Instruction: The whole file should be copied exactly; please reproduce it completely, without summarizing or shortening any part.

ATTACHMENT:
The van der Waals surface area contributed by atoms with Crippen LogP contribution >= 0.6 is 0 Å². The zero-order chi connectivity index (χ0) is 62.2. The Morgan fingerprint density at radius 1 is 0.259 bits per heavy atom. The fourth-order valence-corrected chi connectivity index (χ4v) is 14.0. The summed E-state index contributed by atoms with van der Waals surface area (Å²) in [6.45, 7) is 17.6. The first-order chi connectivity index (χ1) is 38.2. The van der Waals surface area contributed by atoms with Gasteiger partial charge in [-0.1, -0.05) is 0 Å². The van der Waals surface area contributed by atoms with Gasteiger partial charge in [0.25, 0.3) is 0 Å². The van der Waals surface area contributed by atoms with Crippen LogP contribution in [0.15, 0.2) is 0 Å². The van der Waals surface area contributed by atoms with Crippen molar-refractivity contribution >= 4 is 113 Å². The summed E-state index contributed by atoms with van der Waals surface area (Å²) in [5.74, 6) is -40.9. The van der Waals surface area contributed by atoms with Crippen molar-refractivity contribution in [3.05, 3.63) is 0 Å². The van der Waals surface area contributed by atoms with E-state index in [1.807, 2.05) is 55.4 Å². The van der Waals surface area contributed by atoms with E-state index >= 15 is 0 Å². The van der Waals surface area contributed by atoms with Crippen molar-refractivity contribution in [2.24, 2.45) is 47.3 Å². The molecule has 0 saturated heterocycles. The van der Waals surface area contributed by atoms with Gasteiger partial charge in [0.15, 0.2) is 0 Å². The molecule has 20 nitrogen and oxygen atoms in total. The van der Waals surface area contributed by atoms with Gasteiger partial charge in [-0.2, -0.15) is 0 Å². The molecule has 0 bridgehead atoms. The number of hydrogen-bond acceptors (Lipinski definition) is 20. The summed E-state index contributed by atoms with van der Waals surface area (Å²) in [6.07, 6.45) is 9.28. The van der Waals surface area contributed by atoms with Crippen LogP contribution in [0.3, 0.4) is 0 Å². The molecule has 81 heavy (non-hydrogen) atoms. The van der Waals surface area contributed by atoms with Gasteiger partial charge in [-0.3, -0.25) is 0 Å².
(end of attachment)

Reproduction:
The van der Waals surface area contributed by atoms with Crippen LogP contribution >= 0.6 is 0 Å². The zero-order chi connectivity index (χ0) is 62.2. The Morgan fingerprint density at radius 1 is 0.259 bits per heavy atom. The fourth-order valence-corrected chi connectivity index (χ4v) is 14.0. The summed E-state index contributed by atoms with van der Waals surface area (Å²) in [6.45, 7) is 17.6. The first-order chi connectivity index (χ1) is 38.2. The van der Waals surface area contributed by atoms with Gasteiger partial charge in [-0.1, -0.05) is 0 Å². The van der Waals surface area contributed by atoms with Gasteiger partial charge in [0.25, 0.3) is 0 Å². The van der Waals surface area contributed by atoms with Crippen LogP contribution in [0.15, 0.2) is 0 Å². The van der Waals surface area contributed by atoms with Crippen molar-refractivity contribution >= 4 is 113 Å². The summed E-state index contributed by atoms with van der Waals surface area (Å²) in [5.74, 6) is -40.9. The van der Waals surface area contributed by atoms with Crippen molar-refractivity contribution in [3.05, 3.63) is 0 Å². The van der Waals surface area contributed by atoms with E-state index in [1.807, 2.05) is 55.4 Å². The van der Waals surface area contributed by atoms with E-state index >= 15 is 0 Å². The van der Waals surface area contributed by atoms with Crippen molar-refractivity contribution in [2.24, 2.45) is 47.3 Å². The molecule has 0 saturated heterocycles. The van der Waals surface area contributed by atoms with Gasteiger partial charge in [0.15, 0.2) is 0 Å². The molecule has 20 nitrogen and oxygen atoms in total. The van der Waals surface area contributed by atoms with Gasteiger partial charge in [-0.2, -0.15) is 0 Å². The molecule has 0 bridgehead atoms. The number of hydrogen-bond acceptors (Lipinski definition) is 20. The summed E-state index contributed by atoms with van der Waals surface area (Å²) in [6.07, 6.45) is 9.28. The van der Waals surface area contributed by atoms with Crippen LogP contribution in [0.3, 0.4) is 0 Å². The molecule has 81 heavy (non-hydrogen) atoms. The van der Waals surface area contributed by atoms with Gasteiger partial charge in [-0.3, -0.25) is 0 Å².